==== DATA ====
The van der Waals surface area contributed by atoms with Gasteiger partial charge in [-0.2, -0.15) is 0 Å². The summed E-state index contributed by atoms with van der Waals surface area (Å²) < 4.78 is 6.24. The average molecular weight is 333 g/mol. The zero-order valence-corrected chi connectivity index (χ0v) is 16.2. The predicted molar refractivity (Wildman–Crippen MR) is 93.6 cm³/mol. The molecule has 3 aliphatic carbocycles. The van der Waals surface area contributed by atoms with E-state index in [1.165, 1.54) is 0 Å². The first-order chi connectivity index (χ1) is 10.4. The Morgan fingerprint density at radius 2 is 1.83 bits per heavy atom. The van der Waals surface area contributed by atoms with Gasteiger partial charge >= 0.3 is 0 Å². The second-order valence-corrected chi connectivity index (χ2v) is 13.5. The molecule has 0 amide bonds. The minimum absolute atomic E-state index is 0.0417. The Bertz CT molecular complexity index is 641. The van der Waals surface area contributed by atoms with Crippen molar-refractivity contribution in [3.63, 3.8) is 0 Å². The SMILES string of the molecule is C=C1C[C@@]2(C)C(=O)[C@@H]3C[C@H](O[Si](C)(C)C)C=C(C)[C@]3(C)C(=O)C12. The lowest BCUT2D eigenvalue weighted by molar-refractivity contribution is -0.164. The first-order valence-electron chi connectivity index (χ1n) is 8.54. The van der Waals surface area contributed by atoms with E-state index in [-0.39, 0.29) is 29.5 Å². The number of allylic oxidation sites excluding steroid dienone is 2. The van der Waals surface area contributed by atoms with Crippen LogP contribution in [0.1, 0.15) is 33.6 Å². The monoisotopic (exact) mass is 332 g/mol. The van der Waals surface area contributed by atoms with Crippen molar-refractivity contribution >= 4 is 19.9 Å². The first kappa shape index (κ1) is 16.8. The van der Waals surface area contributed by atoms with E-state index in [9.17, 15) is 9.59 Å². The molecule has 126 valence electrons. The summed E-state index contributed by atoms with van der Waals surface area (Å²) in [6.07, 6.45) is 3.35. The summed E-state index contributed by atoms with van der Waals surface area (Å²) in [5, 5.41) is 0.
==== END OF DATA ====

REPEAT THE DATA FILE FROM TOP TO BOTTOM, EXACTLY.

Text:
The van der Waals surface area contributed by atoms with Gasteiger partial charge in [-0.2, -0.15) is 0 Å². The summed E-state index contributed by atoms with van der Waals surface area (Å²) < 4.78 is 6.24. The average molecular weight is 333 g/mol. The zero-order valence-corrected chi connectivity index (χ0v) is 16.2. The predicted molar refractivity (Wildman–Crippen MR) is 93.6 cm³/mol. The molecule has 3 aliphatic carbocycles. The van der Waals surface area contributed by atoms with E-state index in [1.165, 1.54) is 0 Å². The first-order chi connectivity index (χ1) is 10.4. The Morgan fingerprint density at radius 2 is 1.83 bits per heavy atom. The van der Waals surface area contributed by atoms with Gasteiger partial charge >= 0.3 is 0 Å². The second-order valence-corrected chi connectivity index (χ2v) is 13.5. The molecule has 0 amide bonds. The minimum absolute atomic E-state index is 0.0417. The Bertz CT molecular complexity index is 641. The van der Waals surface area contributed by atoms with Crippen molar-refractivity contribution in [3.63, 3.8) is 0 Å². The SMILES string of the molecule is C=C1C[C@@]2(C)C(=O)[C@@H]3C[C@H](O[Si](C)(C)C)C=C(C)[C@]3(C)C(=O)C12. The lowest BCUT2D eigenvalue weighted by molar-refractivity contribution is -0.164. The first-order valence-electron chi connectivity index (χ1n) is 8.54. The van der Waals surface area contributed by atoms with E-state index in [-0.39, 0.29) is 29.5 Å². The number of allylic oxidation sites excluding steroid dienone is 2. The van der Waals surface area contributed by atoms with Crippen LogP contribution in [0.1, 0.15) is 33.6 Å². The monoisotopic (exact) mass is 332 g/mol. The van der Waals surface area contributed by atoms with Crippen molar-refractivity contribution >= 4 is 19.9 Å². The first kappa shape index (κ1) is 16.8. The van der Waals surface area contributed by atoms with E-state index in [9.17, 15) is 9.59 Å². The molecule has 126 valence electrons. The summed E-state index contributed by atoms with van der Waals surface area (Å²) in [6.07, 6.45) is 3.35. The summed E-state index contributed by atoms with van der Waals surface area (Å²) in [5, 5.41) is 0.